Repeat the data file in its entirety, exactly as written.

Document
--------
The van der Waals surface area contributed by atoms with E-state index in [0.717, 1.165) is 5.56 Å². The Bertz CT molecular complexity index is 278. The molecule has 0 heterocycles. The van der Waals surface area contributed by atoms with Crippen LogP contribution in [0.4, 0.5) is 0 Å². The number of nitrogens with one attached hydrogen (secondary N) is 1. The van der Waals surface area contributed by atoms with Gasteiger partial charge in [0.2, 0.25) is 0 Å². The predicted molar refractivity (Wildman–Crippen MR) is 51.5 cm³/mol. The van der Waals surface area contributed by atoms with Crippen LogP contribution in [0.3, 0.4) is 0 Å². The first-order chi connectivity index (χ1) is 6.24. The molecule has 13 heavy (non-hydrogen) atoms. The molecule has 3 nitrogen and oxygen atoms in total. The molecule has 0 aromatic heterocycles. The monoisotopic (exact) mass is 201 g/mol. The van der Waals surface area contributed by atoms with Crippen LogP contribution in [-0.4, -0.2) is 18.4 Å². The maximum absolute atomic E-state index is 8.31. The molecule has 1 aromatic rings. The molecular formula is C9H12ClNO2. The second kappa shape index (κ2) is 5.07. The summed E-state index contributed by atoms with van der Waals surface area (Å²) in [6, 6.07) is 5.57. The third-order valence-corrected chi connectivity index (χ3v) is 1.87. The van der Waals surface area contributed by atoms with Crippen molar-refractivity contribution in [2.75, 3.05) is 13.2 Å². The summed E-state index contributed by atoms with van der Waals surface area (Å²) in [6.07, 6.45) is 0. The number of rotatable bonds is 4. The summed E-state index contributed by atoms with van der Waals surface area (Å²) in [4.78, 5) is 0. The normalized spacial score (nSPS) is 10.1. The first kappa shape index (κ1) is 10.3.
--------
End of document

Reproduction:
The van der Waals surface area contributed by atoms with E-state index in [0.717, 1.165) is 5.56 Å². The Bertz CT molecular complexity index is 278. The molecule has 0 heterocycles. The van der Waals surface area contributed by atoms with Crippen LogP contribution in [0.4, 0.5) is 0 Å². The number of nitrogens with one attached hydrogen (secondary N) is 1. The van der Waals surface area contributed by atoms with Gasteiger partial charge in [0.2, 0.25) is 0 Å². The predicted molar refractivity (Wildman–Crippen MR) is 51.5 cm³/mol. The van der Waals surface area contributed by atoms with Crippen LogP contribution in [0.3, 0.4) is 0 Å². The first-order chi connectivity index (χ1) is 6.24. The molecule has 13 heavy (non-hydrogen) atoms. The molecule has 3 nitrogen and oxygen atoms in total. The molecule has 0 aromatic heterocycles. The monoisotopic (exact) mass is 201 g/mol. The van der Waals surface area contributed by atoms with Crippen LogP contribution in [-0.4, -0.2) is 18.4 Å². The maximum absolute atomic E-state index is 8.31. The molecule has 1 aromatic rings. The molecular formula is C9H12ClNO2. The second kappa shape index (κ2) is 5.07. The summed E-state index contributed by atoms with van der Waals surface area (Å²) in [6, 6.07) is 5.57. The third-order valence-corrected chi connectivity index (χ3v) is 1.87. The van der Waals surface area contributed by atoms with Crippen molar-refractivity contribution in [2.75, 3.05) is 13.2 Å². The summed E-state index contributed by atoms with van der Waals surface area (Å²) in [6.07, 6.45) is 0. The number of rotatable bonds is 4. The summed E-state index contributed by atoms with van der Waals surface area (Å²) in [4.78, 5) is 0. The normalized spacial score (nSPS) is 10.1. The first kappa shape index (κ1) is 10.3.